And that's basically the fear I have for 'The Thing' prequel/sequel too.

Anyway enough already! Sorry that turned into a bit of a rant, but I hope you see where I'm coming from.

The American Werewolf transformation is really terrible compared to the Thriller Video Transformation. But both are old... I think that hair growth is perfect for CGI, and very difficult for animatronics, or stop motion.
 

CrazyHorse

Well-known Member
The American Werewolf transformation is really terrible compared to the Thriller Video Transformation. But both are old... I think that hair growth is perfect for CGI, and very difficult for animatronics, or stop motion.

I bet you think the CGI work in 'American Werewolf in Paris' is great don't you Pincho! :rolleyes:
 

crimsoneagle

Active Member
;)
No it isn't, they're very similar indeed.

Actually, I quite like The Company of Wolves transformations, but I know others don't.

Steve W

Yep watched this a few days ago and the transformation is amazing even now !!!
Great film too.... :thumbsup:
You dont have bad taste Pecker ;)
 
I bet you think the CGI work in 'American Werewolf in Paris' is great don't you Pincho! :rolleyes:

Haven't seen it. The Thriller one is the only one that I like.
 

aprout

Distinguished Member
The American Werewolf transformation was stunning at the time & still holds up 25+ years down the line.

I don't have a problem with using CGI for the transformation, as long as it's well done & the finished article looks the same as the make up job on Benicio Del Toro.

Take a look at Wes Craven's woeful Cursed for how not to do it. They had a full animatronic suit & a full CGI werewolf. A) the cgi is appalling, & B) it's looks nothing like the suit at all! :nono: :thumbsdow


Anyways, back on topic. Any sequel/prequel to The Thing will never, ever, live up to fan's expectations. Leave it alone!

;)
 

dazza1011

Novice Member
this idea should just be left alone

on the CGI / animatronic argument if done well animatronic can look good and in the instances of American Werewolf In London, The Thing, Men In Black ( the little alien in the head ) they still stand up well today the problem is that lazy filmakers use CGI for everything as they believe it is the answer for everything.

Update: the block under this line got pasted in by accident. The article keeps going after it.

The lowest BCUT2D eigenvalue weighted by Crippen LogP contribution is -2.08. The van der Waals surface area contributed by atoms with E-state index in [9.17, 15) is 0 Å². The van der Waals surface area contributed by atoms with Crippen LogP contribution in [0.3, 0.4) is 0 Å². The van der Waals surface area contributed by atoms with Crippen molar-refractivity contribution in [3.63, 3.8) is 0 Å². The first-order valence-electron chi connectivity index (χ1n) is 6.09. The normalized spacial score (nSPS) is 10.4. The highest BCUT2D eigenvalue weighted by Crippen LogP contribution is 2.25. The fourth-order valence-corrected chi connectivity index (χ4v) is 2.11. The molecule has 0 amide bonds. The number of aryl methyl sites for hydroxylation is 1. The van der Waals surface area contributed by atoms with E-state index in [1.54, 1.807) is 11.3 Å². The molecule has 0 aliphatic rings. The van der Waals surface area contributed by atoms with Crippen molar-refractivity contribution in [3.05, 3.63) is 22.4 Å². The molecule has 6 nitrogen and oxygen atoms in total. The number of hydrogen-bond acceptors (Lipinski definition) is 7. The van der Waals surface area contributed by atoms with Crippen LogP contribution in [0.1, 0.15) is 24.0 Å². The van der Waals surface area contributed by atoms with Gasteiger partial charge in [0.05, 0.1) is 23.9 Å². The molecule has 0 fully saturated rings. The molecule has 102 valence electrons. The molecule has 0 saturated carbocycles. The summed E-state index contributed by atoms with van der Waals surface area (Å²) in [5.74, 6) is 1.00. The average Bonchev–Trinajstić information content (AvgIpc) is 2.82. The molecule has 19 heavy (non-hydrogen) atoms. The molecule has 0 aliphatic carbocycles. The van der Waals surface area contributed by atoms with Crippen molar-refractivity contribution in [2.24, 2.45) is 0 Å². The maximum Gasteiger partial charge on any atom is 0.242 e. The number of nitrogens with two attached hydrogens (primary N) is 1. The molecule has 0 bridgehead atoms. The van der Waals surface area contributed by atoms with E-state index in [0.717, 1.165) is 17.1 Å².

The best way IMHO is to use it sparingly for things that are virtually impossible for an animatronic creature to do i.e running etc
 
this idea should just be left alone

on the CGI / animatronic argument if done well animatronic can look good and in the instances of American Werewolf In London, The Thing, Men In Black ( the little alien in the head ) they still stand up well today the problem is that lazy filmakers use CGI for everything as they believe it is the answer for everything.

The best way IMHO is to use it sparingly for things that are virtually impossible for an animatronic creature to do i.e running etc

My favourite animatronic is the robot in Judge Dredd, and because it is climbed on, it would be harder to do in CGI.
 

raigraphixs

Distinguished Member
Plot details, which sounds similar to the JC version, and not a clear prequel.

In the screenplay by Ronald D. Moore, the prequel takes place from the Norwegian camps point of view. An American scientific expedition to the frozen wastes of the Antarctic is interrupted by a group of seemingly mad Norwegians pursuing and shooting a dog.

The helicopter pursuing the dog crashes leaving no explanation for the chase.

During the night, the dog mutates and attacks other dogs in the cage and members of the team that investigate. The team soon realize that an alien life-form with the ability to take over bodies is on the loose and they don't know who may already have been taken over.
 
Plot details, which sounds similar to the JC version, and not a clear prequel.

In the screenplay by Ronald D. Moore, the prequel takes place from the Norwegian camps point of view. An American scientific expedition to the frozen wastes of the Antarctic is interrupted by a group of seemingly mad Norwegians pursuing and shooting a dog.

The helicopter pursuing the dog crashes leaving no explanation for the chase.

During the night, the dog mutates and attacks other dogs in the cage and members of the team that investigate. The team soon realize that an alien life-form with the ability to take over bodies is on the loose and they don't know who may already have been taken over.

That's probably a mistake, because that is 'The Thing'
 

raigraphixs

Distinguished Member
More dodgy rumors.


Matthijs Van Heijningen Jr. is attached to direct The Thing prequel for Universal & Zack Snyder's (director of 300, Watchmen) company 'Strike Entertainment'.

It will focus on the Norwegian camps in the Antarctic that were ravaged by the alien first before the Americans (in The Thing) discovered them. Van Heijningen is pushing to make the lead character of his prequel that of R.J. MacReady's brother; in the original, MacReady was played by Kurt Russell.
 

Marc

Distinguished Member
More dodgy rumors.


Matthijs Van Heijningen Jr. is attached to direct The Thing prequel for Universal & Zack Snyder's (director of 300, Watchmen) company 'Strike Entertainment'.